(CNN) -- Put the BlackBerry on mute. Don't check your e-mail every time the pop-up box appears on your computer screen.
And -- crazy concept, we know -- pick up the phone if you need something done quickly.
Today is Information Overload Awareness Day. And technology and efficiency experts are urging people to take stock of how an increasing flood of digital data is slowing down their personal and professional lives.
"What we are finding is that we have an attention deficit going on," Shelly Palmer, a tech blogger and host of the daily MediaBytes webcast, told CNN's Ali Velshi. "There's only a finite amount of time you have each day to spend doing anything, and you just run out of time."
October 20 was declared Information Overload Awareness Day by a group of companies and academics focused on workplace productivity and emerging technology.
The average "knowledge worker" -- basically, anyone who works on a computer -- gets about 93 e-mails a day, according to Basex, one of the companies promoting the non-holiday.
If they all sent 10 percent fewer e-mails, Basex says, it would have a $180 billion annual impact worldwide in the workplace.
Add text messages, social-networking sites like Facebook and good old-fashioned Web surfing, and the amount of information at the fingertips of today's worker can be overwhelming.
"What's happening is a blessing and a curse," said Marsha Egan, a professional efficiency coach. "What's happening is this fabulous technology that enables us to send instant messages and instant emails all over the globe in milliseconds.
"But anything used to excess can become a liability. Because people can be connected 24/7, many of them are."
Egan recommends that clients check their e-mail five times a day.
Responding instantly to every note that hits the inbox sucks more time than people might realize, she said.
"Every interruption has what they call a recovery time," she said. "If someone walks by the office and says, 'What did you think about the Rangers game last night?' ... It takes you 20 seconds to answer. But then you have to remember where you were. Then you think, 'Maybe I'll go get a cup of coffee, or I'll check my eBay listing.' "
She also advises bosses not to send "toxic e-mails," meaning messages that require immediate attention.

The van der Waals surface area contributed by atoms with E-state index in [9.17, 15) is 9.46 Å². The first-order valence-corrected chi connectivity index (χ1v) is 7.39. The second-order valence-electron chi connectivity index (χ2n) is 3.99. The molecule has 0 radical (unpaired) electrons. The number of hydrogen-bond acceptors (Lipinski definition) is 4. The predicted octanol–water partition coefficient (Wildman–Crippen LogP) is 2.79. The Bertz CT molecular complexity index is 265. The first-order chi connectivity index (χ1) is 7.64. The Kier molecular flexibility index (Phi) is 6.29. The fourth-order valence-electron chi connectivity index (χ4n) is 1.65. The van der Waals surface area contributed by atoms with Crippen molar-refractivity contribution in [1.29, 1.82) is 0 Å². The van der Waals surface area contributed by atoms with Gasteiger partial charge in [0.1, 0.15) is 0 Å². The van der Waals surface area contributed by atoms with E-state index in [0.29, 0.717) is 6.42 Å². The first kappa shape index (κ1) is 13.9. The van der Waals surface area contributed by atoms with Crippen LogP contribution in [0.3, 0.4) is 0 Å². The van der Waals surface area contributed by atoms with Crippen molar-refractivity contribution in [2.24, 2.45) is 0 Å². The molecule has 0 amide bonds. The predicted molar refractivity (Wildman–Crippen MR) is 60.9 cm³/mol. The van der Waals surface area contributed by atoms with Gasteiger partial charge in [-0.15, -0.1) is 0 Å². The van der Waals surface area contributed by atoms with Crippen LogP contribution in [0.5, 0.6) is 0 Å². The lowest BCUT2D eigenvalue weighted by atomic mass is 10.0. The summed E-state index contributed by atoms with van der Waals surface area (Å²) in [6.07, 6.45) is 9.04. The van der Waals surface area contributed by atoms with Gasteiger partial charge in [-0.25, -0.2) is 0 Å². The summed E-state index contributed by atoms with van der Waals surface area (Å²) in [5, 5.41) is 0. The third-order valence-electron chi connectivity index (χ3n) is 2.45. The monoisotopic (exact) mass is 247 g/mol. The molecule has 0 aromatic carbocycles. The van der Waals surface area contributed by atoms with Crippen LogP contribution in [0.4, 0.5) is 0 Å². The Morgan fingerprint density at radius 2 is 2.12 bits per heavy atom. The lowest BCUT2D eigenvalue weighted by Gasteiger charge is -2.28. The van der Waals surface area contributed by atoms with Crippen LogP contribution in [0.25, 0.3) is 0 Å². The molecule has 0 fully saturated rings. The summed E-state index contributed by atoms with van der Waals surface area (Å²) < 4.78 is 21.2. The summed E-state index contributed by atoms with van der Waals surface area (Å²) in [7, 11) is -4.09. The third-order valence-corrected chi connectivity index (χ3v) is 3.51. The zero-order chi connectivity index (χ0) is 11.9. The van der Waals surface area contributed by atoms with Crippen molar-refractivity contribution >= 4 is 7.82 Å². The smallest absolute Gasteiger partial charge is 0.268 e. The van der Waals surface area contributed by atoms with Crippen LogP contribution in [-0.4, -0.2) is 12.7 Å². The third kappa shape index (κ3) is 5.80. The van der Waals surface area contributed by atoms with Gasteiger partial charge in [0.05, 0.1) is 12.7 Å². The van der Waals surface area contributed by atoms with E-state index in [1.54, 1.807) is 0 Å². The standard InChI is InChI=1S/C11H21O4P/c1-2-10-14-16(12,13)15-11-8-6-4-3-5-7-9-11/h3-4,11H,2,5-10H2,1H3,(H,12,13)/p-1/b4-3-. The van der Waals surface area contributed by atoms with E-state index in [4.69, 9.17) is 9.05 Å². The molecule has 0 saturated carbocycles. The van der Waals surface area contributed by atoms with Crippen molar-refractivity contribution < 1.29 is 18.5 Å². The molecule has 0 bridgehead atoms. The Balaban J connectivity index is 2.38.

"Everyone just learns that they have to have it dinging and flashing and open just in case the boss e-mails," she said. "The best gift any group can give each other is to never use e-mail urgently. If you need it within three hours, pick up the phone."
Palmer also stresses what he calls information filters. With a constant stream of Twitter tweets, Facebook updates and RSS feed items to distract us, we need to turn to fewer, not more, places to get our information.
"[For example] CNN does a nice job of filtering the news. ... That's a filter," he said. "We all put all kinds of filters on the news we consume or the information we consume. And that gives it a context, and it makes it valuable to use."
In 2008, technology writer and New York University instructor Clay Shirky gave a presentation at the Web 2.0 conference in New York titled "It's Not Information Overload; It's Filter Failure."
"For 15 years, we've been reading the same story about information overload," he said. "Thinking about information overload isn't actually describing the problem. Thinking about filter failure is."
Other tips from Egan:
• Ignore less important e-mails, which make up the vast majority of your inbox, until you've dealt with the handful of actually important ones.
• Save social-networking sites and Web browsing (if they're allowed on your job) for pre-set break times, and set yourself a time limit for them.
• Turn off work gadgets, like BlackBerrys, when you get home. If someone needs you urgently, they can call.